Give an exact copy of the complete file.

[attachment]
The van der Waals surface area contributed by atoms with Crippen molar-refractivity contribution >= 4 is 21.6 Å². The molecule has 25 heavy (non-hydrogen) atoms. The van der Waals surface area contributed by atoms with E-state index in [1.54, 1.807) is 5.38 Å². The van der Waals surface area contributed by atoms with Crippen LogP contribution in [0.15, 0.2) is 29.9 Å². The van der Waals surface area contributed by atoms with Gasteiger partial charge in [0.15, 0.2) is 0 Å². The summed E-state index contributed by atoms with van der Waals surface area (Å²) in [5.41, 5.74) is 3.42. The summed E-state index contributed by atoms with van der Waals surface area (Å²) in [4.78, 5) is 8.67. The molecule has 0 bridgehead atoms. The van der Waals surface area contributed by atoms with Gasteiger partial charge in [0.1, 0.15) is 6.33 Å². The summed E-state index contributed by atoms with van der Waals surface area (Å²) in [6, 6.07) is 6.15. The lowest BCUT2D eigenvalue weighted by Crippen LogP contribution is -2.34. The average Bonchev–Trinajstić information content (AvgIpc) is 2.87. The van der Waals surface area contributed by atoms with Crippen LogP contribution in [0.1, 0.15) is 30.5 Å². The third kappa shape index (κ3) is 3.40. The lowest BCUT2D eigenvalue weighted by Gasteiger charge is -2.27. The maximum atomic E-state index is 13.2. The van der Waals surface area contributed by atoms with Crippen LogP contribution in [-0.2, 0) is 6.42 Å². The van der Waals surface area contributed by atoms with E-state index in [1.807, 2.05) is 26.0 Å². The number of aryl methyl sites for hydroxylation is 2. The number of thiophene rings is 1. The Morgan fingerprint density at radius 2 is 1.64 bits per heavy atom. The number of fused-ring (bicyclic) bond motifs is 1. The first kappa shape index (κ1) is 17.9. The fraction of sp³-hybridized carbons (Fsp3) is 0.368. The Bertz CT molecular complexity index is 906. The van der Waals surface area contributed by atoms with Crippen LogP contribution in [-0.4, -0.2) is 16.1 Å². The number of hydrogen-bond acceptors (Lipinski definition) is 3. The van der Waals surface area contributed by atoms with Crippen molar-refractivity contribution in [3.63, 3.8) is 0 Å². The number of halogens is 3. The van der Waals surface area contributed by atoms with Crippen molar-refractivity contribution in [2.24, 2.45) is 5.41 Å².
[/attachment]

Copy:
The van der Waals surface area contributed by atoms with Crippen molar-refractivity contribution >= 4 is 21.6 Å². The molecule has 25 heavy (non-hydrogen) atoms. The van der Waals surface area contributed by atoms with E-state index in [1.54, 1.807) is 5.38 Å². The van der Waals surface area contributed by atoms with Crippen LogP contribution in [0.15, 0.2) is 29.9 Å². The van der Waals surface area contributed by atoms with Gasteiger partial charge in [0.15, 0.2) is 0 Å². The summed E-state index contributed by atoms with van der Waals surface area (Å²) in [5.41, 5.74) is 3.42. The summed E-state index contributed by atoms with van der Waals surface area (Å²) in [4.78, 5) is 8.67. The molecule has 0 bridgehead atoms. The van der Waals surface area contributed by atoms with Gasteiger partial charge in [0.1, 0.15) is 6.33 Å². The summed E-state index contributed by atoms with van der Waals surface area (Å²) in [6, 6.07) is 6.15. The lowest BCUT2D eigenvalue weighted by Crippen LogP contribution is -2.34. The average Bonchev–Trinajstić information content (AvgIpc) is 2.87. The van der Waals surface area contributed by atoms with Crippen LogP contribution in [0.1, 0.15) is 30.5 Å². The third kappa shape index (κ3) is 3.40. The lowest BCUT2D eigenvalue weighted by Gasteiger charge is -2.27. The maximum atomic E-state index is 13.2. The van der Waals surface area contributed by atoms with Crippen LogP contribution in [-0.2, 0) is 6.42 Å². The van der Waals surface area contributed by atoms with E-state index in [1.807, 2.05) is 26.0 Å². The number of aryl methyl sites for hydroxylation is 2. The number of thiophene rings is 1. The Morgan fingerprint density at radius 2 is 1.64 bits per heavy atom. The number of fused-ring (bicyclic) bond motifs is 1. The first kappa shape index (κ1) is 17.9. The fraction of sp³-hybridized carbons (Fsp3) is 0.368. The Bertz CT molecular complexity index is 906. The van der Waals surface area contributed by atoms with Crippen LogP contribution in [-0.4, -0.2) is 16.1 Å². The number of hydrogen-bond acceptors (Lipinski definition) is 3. The van der Waals surface area contributed by atoms with Crippen molar-refractivity contribution in [3.63, 3.8) is 0 Å². The number of halogens is 3. The van der Waals surface area contributed by atoms with Crippen molar-refractivity contribution in [2.24, 2.45) is 5.41 Å².